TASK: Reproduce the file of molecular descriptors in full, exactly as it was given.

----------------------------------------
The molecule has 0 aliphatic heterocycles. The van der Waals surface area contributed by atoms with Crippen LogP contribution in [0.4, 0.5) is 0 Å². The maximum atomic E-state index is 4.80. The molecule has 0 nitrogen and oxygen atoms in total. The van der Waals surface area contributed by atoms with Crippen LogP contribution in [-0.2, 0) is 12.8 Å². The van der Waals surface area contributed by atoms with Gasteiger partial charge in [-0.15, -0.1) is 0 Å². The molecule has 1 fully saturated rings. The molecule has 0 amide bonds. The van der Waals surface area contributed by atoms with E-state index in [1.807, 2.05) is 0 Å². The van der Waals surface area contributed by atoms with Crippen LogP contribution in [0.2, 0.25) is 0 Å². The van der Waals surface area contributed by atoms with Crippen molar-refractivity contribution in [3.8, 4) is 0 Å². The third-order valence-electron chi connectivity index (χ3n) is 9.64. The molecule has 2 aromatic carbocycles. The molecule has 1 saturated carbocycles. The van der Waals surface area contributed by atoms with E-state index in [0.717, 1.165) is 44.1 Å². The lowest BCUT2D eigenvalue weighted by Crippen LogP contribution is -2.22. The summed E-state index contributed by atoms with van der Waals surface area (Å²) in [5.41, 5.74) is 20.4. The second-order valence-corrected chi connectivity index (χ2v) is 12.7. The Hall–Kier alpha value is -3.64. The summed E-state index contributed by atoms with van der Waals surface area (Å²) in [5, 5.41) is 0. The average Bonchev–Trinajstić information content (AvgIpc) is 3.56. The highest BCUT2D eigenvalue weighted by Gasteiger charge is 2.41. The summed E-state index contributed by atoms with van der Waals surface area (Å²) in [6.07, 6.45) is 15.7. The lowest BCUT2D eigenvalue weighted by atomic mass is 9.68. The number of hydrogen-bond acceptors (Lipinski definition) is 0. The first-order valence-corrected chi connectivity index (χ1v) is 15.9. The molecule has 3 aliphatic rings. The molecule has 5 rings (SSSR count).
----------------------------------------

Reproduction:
The molecule has 0 aliphatic heterocycles. The van der Waals surface area contributed by atoms with Crippen LogP contribution in [0.4, 0.5) is 0 Å². The maximum atomic E-state index is 4.80. The molecule has 0 nitrogen and oxygen atoms in total. The van der Waals surface area contributed by atoms with Crippen LogP contribution in [-0.2, 0) is 12.8 Å². The van der Waals surface area contributed by atoms with Gasteiger partial charge in [-0.15, -0.1) is 0 Å². The molecule has 1 fully saturated rings. The molecule has 0 amide bonds. The van der Waals surface area contributed by atoms with E-state index in [1.807, 2.05) is 0 Å². The van der Waals surface area contributed by atoms with Crippen LogP contribution in [0.2, 0.25) is 0 Å². The van der Waals surface area contributed by atoms with Crippen molar-refractivity contribution in [3.8, 4) is 0 Å². The third-order valence-electron chi connectivity index (χ3n) is 9.64. The molecule has 2 aromatic carbocycles. The molecule has 1 saturated carbocycles. The van der Waals surface area contributed by atoms with E-state index in [0.717, 1.165) is 44.1 Å². The lowest BCUT2D eigenvalue weighted by Crippen LogP contribution is -2.22. The summed E-state index contributed by atoms with van der Waals surface area (Å²) in [5.41, 5.74) is 20.4. The second-order valence-corrected chi connectivity index (χ2v) is 12.7. The Hall–Kier alpha value is -3.64. The summed E-state index contributed by atoms with van der Waals surface area (Å²) in [5, 5.41) is 0. The average Bonchev–Trinajstić information content (AvgIpc) is 3.56. The highest BCUT2D eigenvalue weighted by Gasteiger charge is 2.41. The summed E-state index contributed by atoms with van der Waals surface area (Å²) in [6.07, 6.45) is 15.7. The lowest BCUT2D eigenvalue weighted by atomic mass is 9.68. The number of hydrogen-bond acceptors (Lipinski definition) is 0. The first-order valence-corrected chi connectivity index (χ1v) is 15.9. The molecule has 3 aliphatic rings. The molecule has 5 rings (SSSR count).